Factor VIII / Antihemophilic Factor (AHF)

Modified on 2009/10/14 21:42 by admin
Factor VIII, also known as antihemophilic factor or AHF, is indicated for the treatment of patients suffering from hemophilia A, an inherited disorder in which the blood clotting protein Factor VIII is deficient or abnormal. Affected persons are unable to form blood clots normally and therefore risk serious and life-threatening bleeding episodes. Replacement therapy with Factor VIII corrects the defect temporarily but must be given by intravenous infusion, in many cases daily or more often. Several pharmaceutical companies, including Bayer, Baxter, Aventis, Alpha and Armour Pharmaceutical sell a version of Factor VIII.

Side effects of Factor VIII include, but may not be limited to, headache, sore throat, upset stomach, nausea, dizziness, fatigue, fever, unusual bleeding and increased pulse rate.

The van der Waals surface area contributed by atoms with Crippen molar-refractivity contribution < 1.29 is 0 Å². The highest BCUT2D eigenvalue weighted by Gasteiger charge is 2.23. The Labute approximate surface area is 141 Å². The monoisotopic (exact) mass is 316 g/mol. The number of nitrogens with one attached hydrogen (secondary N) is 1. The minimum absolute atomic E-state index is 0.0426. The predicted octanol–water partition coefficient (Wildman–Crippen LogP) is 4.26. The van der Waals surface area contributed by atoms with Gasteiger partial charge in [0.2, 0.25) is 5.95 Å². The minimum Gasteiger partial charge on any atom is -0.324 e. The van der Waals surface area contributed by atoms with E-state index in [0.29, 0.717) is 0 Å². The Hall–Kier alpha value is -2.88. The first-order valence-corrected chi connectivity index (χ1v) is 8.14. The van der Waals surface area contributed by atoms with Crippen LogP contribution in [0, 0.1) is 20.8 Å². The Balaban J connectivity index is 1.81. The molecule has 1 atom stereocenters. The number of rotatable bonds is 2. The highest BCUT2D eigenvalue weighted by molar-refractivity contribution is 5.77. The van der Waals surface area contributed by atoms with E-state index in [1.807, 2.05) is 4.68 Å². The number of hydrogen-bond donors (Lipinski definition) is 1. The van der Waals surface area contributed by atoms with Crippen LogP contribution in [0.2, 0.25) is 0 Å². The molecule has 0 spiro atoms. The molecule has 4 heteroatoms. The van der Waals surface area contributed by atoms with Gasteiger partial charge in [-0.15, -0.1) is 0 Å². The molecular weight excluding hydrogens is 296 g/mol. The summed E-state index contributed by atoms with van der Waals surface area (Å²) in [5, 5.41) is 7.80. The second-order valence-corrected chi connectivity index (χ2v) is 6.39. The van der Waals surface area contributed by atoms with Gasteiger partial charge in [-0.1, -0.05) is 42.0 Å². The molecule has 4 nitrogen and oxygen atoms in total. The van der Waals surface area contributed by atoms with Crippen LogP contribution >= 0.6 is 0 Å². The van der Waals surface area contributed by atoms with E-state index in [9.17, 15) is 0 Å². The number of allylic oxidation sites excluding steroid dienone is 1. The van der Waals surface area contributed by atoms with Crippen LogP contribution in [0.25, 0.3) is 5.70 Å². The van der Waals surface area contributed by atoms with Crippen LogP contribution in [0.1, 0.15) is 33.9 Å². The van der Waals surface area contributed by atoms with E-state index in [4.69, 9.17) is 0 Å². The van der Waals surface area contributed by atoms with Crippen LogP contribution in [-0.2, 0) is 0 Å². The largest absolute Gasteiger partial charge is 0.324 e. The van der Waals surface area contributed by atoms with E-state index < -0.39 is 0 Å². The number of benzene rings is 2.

In May 2003, The New York Times reported that several major drugmakers, including Bayer and Baxter, knowingly supplied hemophilia patients with Factor VIII, which is made from donated blood, even though many units were tainted with the HIV or hepatitis C virus. It is believed that thousands of patients from dozens of countries were exposed to the diseases from 1978 to 1990. In August 2003, seven Taiwanese patients who allege they developed HIV from tainted Factor VIII during the mid-1980s sued Bayer and Aventis. Bayer has been accused of selling a safer version of Factor VIII in the United States during this period while continuing to sell the high-risk version outside of the country.

See your doctor if you believe you developed HIV or hepatitis C because of Factor VIII. In addition, it may be important to contact an attorney who can help you protect your legal rights. Please keep in mind that there may be time limits within which you must commence suit.

See Also

  1. Blood Thinning Drugs: Overview
  2. AIDS & HIV: Overview
  3. Balance Problems: Overview
  4. Ear, Nose, & Throat Disorders
  5. Excessive Bleeding: Overview
  6. Fatigue: Overview
  7. Headaches
  8. Nausea: Overview
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